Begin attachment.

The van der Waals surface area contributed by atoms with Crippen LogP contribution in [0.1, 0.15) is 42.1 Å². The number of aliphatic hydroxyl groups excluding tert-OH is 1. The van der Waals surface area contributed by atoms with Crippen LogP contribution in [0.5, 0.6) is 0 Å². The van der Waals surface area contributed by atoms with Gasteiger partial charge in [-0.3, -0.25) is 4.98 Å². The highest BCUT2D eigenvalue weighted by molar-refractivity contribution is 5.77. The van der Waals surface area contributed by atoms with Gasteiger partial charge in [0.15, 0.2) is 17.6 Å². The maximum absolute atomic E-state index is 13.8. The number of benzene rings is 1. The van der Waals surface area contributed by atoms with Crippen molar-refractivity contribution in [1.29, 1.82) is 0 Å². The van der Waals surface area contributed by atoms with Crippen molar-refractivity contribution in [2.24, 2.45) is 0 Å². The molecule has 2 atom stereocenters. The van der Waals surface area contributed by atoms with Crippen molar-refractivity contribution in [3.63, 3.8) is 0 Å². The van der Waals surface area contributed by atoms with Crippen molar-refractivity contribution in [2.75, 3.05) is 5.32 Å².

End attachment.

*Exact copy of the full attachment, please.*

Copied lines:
The van der Waals surface area contributed by atoms with Crippen LogP contribution in [0.1, 0.15) is 42.1 Å². The number of aliphatic hydroxyl groups excluding tert-OH is 1. The van der Waals surface area contributed by atoms with Crippen LogP contribution in [0.5, 0.6) is 0 Å². The van der Waals surface area contributed by atoms with Gasteiger partial charge in [-0.3, -0.25) is 4.98 Å². The highest BCUT2D eigenvalue weighted by molar-refractivity contribution is 5.77. The van der Waals surface area contributed by atoms with Gasteiger partial charge in [0.15, 0.2) is 17.6 Å². The maximum absolute atomic E-state index is 13.8. The number of benzene rings is 1. The van der Waals surface area contributed by atoms with Crippen molar-refractivity contribution in [1.29, 1.82) is 0 Å². The van der Waals surface area contributed by atoms with Crippen molar-refractivity contribution in [2.24, 2.45) is 0 Å². The molecule has 2 atom stereocenters. The van der Waals surface area contributed by atoms with Crippen molar-refractivity contribution in [3.63, 3.8) is 0 Å². The van der Waals surface area contributed by atoms with Crippen molar-refractivity contribution in [2.75, 3.05) is 5.32 Å².